Williams creates YouTube channel; asking for support

In an effort to heighten awareness and create income for ongoing training for the Olympics, Bahamian distance runner O’Neil Williams has started a YouTube Channel featuring himself in action.

The title of his channel is “Abroad in Kenya” and his latest episode is “How to run hill sprints with perfect form. Bahamian marathoner training in Kenya”. The 37-year-old Olympic hopeful remains confident that with the proper support, he will qualify for the Summer Olympics which has been pushed back to July 23 to August 8, 2020, still in Tokyo, Japan.

Williams is the preeminent marathon runner in the country, setting the new national mark of 2:29.28 at the TCS Amsterdam Marathon, in Amsterdam, The Netherlands, last year. He initially broke Delroy Boothe’s old record of 2:34.47 at the 35th Ameris Bank Jacksonville Marathon in Jacksonville, Florida, in 2017, running 2:30.35, and then lowered the mark even further in December of 2019. The qualifying time for the Olympics is 2:11.30, and he can also qualify based on athlete quota for the men’s marathon for the Olympics and overall World Athletics ranking points.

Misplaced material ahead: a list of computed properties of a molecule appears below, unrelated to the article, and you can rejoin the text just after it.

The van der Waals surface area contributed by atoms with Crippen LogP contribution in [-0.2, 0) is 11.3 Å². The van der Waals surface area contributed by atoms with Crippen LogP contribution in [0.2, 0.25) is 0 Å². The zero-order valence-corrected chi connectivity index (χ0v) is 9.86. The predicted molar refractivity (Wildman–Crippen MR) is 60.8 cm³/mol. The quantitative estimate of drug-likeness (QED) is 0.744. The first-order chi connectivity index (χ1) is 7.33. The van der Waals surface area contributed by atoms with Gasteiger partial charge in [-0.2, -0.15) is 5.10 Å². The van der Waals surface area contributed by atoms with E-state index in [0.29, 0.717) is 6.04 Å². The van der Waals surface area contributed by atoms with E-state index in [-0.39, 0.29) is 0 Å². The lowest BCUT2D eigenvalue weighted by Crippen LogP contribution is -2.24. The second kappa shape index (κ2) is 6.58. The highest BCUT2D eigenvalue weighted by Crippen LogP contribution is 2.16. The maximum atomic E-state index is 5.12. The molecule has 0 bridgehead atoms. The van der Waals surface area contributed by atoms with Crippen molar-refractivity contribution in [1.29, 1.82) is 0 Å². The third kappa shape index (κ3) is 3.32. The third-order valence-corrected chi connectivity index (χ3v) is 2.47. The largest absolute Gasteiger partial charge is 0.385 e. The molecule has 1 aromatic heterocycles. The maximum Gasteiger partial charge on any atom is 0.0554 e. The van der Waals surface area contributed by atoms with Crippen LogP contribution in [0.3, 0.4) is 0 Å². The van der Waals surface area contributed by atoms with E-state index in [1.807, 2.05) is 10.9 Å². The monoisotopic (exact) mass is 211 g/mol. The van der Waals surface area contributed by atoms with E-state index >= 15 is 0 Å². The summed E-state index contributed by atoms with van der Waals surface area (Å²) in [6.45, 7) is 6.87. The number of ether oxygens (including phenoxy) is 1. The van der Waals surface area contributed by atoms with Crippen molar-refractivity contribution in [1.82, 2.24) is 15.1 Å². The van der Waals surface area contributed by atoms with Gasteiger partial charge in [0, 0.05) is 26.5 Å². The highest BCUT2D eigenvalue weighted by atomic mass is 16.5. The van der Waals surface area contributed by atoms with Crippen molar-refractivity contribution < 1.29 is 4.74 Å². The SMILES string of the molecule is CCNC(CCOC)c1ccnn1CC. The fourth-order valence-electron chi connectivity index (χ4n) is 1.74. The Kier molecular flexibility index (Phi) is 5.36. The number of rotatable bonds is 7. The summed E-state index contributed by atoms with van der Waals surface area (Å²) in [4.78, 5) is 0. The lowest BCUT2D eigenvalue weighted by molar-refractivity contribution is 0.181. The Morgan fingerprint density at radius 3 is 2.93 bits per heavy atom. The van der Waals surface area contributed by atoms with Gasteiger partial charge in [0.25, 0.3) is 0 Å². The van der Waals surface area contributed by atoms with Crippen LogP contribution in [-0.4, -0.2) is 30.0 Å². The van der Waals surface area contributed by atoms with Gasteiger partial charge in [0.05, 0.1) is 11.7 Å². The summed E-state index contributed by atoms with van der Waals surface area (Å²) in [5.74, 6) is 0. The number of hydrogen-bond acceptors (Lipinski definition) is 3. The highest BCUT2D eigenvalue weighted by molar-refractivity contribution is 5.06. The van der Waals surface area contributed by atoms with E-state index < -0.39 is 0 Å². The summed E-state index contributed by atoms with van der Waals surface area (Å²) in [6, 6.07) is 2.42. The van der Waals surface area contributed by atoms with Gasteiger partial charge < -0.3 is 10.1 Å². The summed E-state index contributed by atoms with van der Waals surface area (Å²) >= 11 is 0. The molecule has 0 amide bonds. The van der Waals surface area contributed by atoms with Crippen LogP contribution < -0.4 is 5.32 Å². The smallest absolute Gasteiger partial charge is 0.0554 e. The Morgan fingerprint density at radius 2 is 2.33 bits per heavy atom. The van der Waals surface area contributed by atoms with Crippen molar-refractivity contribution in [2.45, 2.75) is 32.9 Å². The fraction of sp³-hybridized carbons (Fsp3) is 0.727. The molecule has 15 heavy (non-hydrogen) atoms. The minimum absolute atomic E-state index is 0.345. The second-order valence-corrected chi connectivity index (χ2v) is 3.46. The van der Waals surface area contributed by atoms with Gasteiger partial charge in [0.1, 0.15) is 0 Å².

“I feel as if I’m right there,” said Williams. “My training is going very good. I’m looking at running again in late November or early December. I’m just using this time of the COVID-19 pandemic to prepare for something later this year. I’m in good shape and things are going well. I only wish I could get more financial support, particularly from the government of The Bahamas, the BOC (Bahamas Olympic Committee) and the BAAA (Bahamas Association of Athletic Associations). Even after breaking the national record, I am not on subvention which is sad. The BOC is supposed to have a welfare outreach program to help the athletes but I’m not sure what is going on with that, because I haven’t heard anything to this day. They say they want to help the athletes but I’m not hearing anything. I’ve also reached out to the BAAA many times, but to no avail. It’s as if they don’t want to assist the athletes.”

Williams is stating that he is not even at the developmental stage of subvention which is listed at $12,000 per annum. It is the lowest level in the government’s subvention program. The BOC has pledged on a number of occasions to assist developing athletes in their attempts to attain qualifying marks for the Olympics through Olympic solidarity funds. However, Williams said he was told by a BOC official that he needs to be an Olympian in order to receive assistance funds from the BOC. As far as the BAAA is concerned, the Bahamian national record holder in the men’s marathon said that he has been given the runaround ever since he moved to Kenya to train.

He trains alongside some of the best distance athletes in the world in Iten, Kenya, where he has been for the past nine years.